While I support working on relationships when both people have their heads in the game, I also recognize what it’s like to almost marry an entitled boy in my early 20’s. Very little in the OP’s letter indicated that she is married to an adult who recognizes the impact his actions take on his partner. She doesn’t feel pathetic and act like a nag because he respects her and listens to her feelings. Where did she get these words? Why isn’t he saying “goodness, no sweetie, you’re an amazing person and your feelings matter to me. Let’s work on that.” She feels like that because he gets annoyed that she would have the audacity to bring up her dissatisfaction with a mediocre relationship.

      There a million fish in the sea to fuck and marry. She should cut this one loose while she is still has the emotional energy to recognize that her feelings are valid.

      Long time readers of CT know she would recommend couples therapy in a situation that calls for it. Very little in the OP’s letter indicates that is worth it for the OP, and no one should stay in an unsatisfying and one-sided relationship. Maybe if she leaves, hubby will think to recommend couples therapy. Either/or, they both deserve to lead satisfying lives. They don’t have to stay married to do that.

    • HaIvan says:

      well, she already brought it up with him, she says so in the post. so – where is this lack of communicating the issue coming from

  3. LO says:

    “…demand the things you want for yourself, and spit in the face of anyone who expects you to apologize for it”

    This is the fire reading your posts lit under my ass when I most needed it, and I’m glad to see it’s still there.

  4. JC says:

    My mother divorced my father for the same reason. She didn’t want to be a nag, and she wanted him to want to be at home with her and the kids. I respect her thinking on that, and back at the time (mid 1970’s), this was an especially brave decision to make. Divorce was still frowned upon by society generally, perhaps not unlike how it is viewed in some religions today.

  5. Being Bold says:

    So I am actually the OP.

    I just randomly looked on here and what do you know, a question answered.

    I sent that in probably over a month ago, and things have changed since then.

    I sat down with D and explained that I was ready to divorce, that I felt like the person I agreed to marry was not the person who I married. We talked about how his stress has led him to play games to relex (when we started dating he didn’t play games and openly though it was a waste of time, so naturally I was reeling). I talked about how I need more attention and I want to be a priority over his friends. He explained that he knew I was mad and being with his friends was the easy choice. I understand that to some degree, but still felt it unfair so we decided to work on establishing time together where we can just enjoy each other without the stress of who is mad and who is holding onto anger, etc etc.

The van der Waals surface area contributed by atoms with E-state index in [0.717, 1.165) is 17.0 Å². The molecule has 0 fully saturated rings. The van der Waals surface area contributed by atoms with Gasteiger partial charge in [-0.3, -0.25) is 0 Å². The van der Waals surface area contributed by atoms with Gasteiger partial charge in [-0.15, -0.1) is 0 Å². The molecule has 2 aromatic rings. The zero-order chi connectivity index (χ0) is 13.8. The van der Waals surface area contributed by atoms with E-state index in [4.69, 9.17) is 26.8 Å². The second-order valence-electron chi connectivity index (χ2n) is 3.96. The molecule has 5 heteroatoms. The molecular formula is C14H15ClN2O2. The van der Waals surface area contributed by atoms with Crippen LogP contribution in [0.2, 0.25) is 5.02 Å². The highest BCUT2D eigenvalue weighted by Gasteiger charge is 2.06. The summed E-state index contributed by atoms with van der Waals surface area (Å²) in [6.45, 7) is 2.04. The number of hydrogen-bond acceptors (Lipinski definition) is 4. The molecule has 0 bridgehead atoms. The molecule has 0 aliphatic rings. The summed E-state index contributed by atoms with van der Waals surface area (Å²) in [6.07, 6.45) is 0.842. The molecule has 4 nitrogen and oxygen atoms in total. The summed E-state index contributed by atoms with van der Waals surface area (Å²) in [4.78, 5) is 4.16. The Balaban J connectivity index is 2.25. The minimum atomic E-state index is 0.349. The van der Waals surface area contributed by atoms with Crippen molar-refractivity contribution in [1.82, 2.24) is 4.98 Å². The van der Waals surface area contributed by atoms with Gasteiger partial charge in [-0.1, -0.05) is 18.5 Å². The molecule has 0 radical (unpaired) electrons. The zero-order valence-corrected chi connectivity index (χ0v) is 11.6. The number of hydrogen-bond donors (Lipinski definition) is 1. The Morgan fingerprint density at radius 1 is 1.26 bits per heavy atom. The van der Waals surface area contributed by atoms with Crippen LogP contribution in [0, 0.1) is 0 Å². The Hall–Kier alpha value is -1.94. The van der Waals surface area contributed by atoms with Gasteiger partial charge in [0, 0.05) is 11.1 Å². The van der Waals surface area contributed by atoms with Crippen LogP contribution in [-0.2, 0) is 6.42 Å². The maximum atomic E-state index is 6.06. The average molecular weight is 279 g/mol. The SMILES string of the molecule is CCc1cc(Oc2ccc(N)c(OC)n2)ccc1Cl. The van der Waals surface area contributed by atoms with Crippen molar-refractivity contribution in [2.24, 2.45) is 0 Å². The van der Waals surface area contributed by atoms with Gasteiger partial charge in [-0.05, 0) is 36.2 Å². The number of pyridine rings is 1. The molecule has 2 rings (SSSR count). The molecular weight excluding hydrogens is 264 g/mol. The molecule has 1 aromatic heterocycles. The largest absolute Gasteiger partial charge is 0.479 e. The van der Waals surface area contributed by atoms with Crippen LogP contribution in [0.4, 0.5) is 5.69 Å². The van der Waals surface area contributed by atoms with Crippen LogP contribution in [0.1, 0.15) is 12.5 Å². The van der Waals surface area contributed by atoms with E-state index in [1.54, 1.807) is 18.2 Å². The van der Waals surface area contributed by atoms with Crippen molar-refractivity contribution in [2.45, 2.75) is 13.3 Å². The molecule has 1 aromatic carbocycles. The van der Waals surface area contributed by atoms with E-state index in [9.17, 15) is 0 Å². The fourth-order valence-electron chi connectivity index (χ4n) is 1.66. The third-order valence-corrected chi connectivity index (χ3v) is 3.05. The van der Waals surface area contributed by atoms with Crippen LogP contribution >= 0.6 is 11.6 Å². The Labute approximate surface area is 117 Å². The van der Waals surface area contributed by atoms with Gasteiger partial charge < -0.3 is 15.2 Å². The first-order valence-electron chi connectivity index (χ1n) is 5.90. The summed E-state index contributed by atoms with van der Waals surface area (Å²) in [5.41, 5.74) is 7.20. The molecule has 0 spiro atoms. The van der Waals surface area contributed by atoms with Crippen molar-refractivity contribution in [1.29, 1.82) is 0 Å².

He deleted the game, and we have promised to spend most meals together without complaining about each other so we always have something we enjoy to come back to. We both decided to put our friend time on the marker board so it’s not an angry surprise. It’s been a nice change to be able to stop being mad long enough to enjoy each other, like we always have.

    I can understand Coke’s response without more information, and I’m glad I found the courage to just tell him it was time to make a big change.

    • Karen in Montreal says:

      And if things slide back to the bad place they were in, or you find yourself having to frequently ‘coach’ your husband into acting like an adult, or you start to feel like a nag again because he doesn’t care how you feel unless you’re heading out the door …. well, then you’ll know! And you’ll know you gave it an honest chance.

    • Alexis says:

      Did you submit this question before you tried to talk to your husband? And, I’m sorry if this sounds mean, but your husband sounds like a man-child and I can’t help but think you’re suppressing some information or some of your emotions. Like, damn. You were ready to divorce and y’all compromised on a marker board and not complaining at meals? After being married for less than a year? Are you sure you’re happy, girl?